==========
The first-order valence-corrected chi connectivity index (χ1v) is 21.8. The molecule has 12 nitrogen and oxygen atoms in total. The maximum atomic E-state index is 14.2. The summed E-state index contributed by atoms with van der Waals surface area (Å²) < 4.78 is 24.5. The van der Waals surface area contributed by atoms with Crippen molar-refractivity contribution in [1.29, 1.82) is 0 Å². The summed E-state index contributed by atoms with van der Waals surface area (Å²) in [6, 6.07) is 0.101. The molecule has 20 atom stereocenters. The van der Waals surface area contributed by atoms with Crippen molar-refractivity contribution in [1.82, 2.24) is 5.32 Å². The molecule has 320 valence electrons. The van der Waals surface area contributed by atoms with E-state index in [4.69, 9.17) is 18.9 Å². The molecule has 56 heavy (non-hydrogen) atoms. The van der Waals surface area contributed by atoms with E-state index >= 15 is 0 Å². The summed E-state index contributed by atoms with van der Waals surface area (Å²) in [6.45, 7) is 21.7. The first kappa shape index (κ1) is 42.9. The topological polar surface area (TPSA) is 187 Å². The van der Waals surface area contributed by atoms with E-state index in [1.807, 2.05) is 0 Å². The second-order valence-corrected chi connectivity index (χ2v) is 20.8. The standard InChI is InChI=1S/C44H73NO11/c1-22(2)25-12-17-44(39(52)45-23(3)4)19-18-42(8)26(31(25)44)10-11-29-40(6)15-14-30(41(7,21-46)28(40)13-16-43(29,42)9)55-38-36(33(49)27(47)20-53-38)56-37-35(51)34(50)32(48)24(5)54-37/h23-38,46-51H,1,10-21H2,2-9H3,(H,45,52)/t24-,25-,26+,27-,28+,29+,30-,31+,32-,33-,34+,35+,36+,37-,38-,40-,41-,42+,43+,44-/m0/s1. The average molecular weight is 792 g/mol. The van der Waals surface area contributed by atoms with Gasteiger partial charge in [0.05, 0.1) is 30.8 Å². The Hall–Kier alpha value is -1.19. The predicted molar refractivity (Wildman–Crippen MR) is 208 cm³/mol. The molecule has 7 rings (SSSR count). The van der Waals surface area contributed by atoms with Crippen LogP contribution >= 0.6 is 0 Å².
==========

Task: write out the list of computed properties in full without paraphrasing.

The first-order valence-corrected chi connectivity index (χ1v) is 21.8. The molecule has 12 nitrogen and oxygen atoms in total. The maximum atomic E-state index is 14.2. The summed E-state index contributed by atoms with van der Waals surface area (Å²) < 4.78 is 24.5. The van der Waals surface area contributed by atoms with Crippen molar-refractivity contribution in [1.29, 1.82) is 0 Å². The summed E-state index contributed by atoms with van der Waals surface area (Å²) in [6, 6.07) is 0.101. The molecule has 20 atom stereocenters. The van der Waals surface area contributed by atoms with Crippen molar-refractivity contribution in [1.82, 2.24) is 5.32 Å². The molecule has 320 valence electrons. The van der Waals surface area contributed by atoms with E-state index in [4.69, 9.17) is 18.9 Å². The molecule has 56 heavy (non-hydrogen) atoms. The van der Waals surface area contributed by atoms with E-state index >= 15 is 0 Å². The summed E-state index contributed by atoms with van der Waals surface area (Å²) in [6.45, 7) is 21.7. The first kappa shape index (κ1) is 42.9. The topological polar surface area (TPSA) is 187 Å². The van der Waals surface area contributed by atoms with E-state index in [1.807, 2.05) is 0 Å². The second-order valence-corrected chi connectivity index (χ2v) is 20.8. The standard InChI is InChI=1S/C44H73NO11/c1-22(2)25-12-17-44(39(52)45-23(3)4)19-18-42(8)26(31(25)44)10-11-29-40(6)15-14-30(41(7,21-46)28(40)13-16-43(29,42)9)55-38-36(33(49)27(47)20-53-38)56-37-35(51)34(50)32(48)24(5)54-37/h23-38,46-51H,1,10-21H2,2-9H3,(H,45,52)/t24-,25-,26+,27-,28+,29+,30-,31+,32-,33-,34+,35+,36+,37-,38-,40-,41-,42+,43+,44-/m0/s1. The average molecular weight is 792 g/mol. The van der Waals surface area contributed by atoms with Gasteiger partial charge in [0.05, 0.1) is 30.8 Å². The Hall–Kier alpha value is -1.19. The predicted molar refractivity (Wildman–Crippen MR) is 208 cm³/mol. The molecule has 7 rings (SSSR count). The van der Waals surface area contributed by atoms with Crippen LogP contribution >= 0.6 is 0 Å².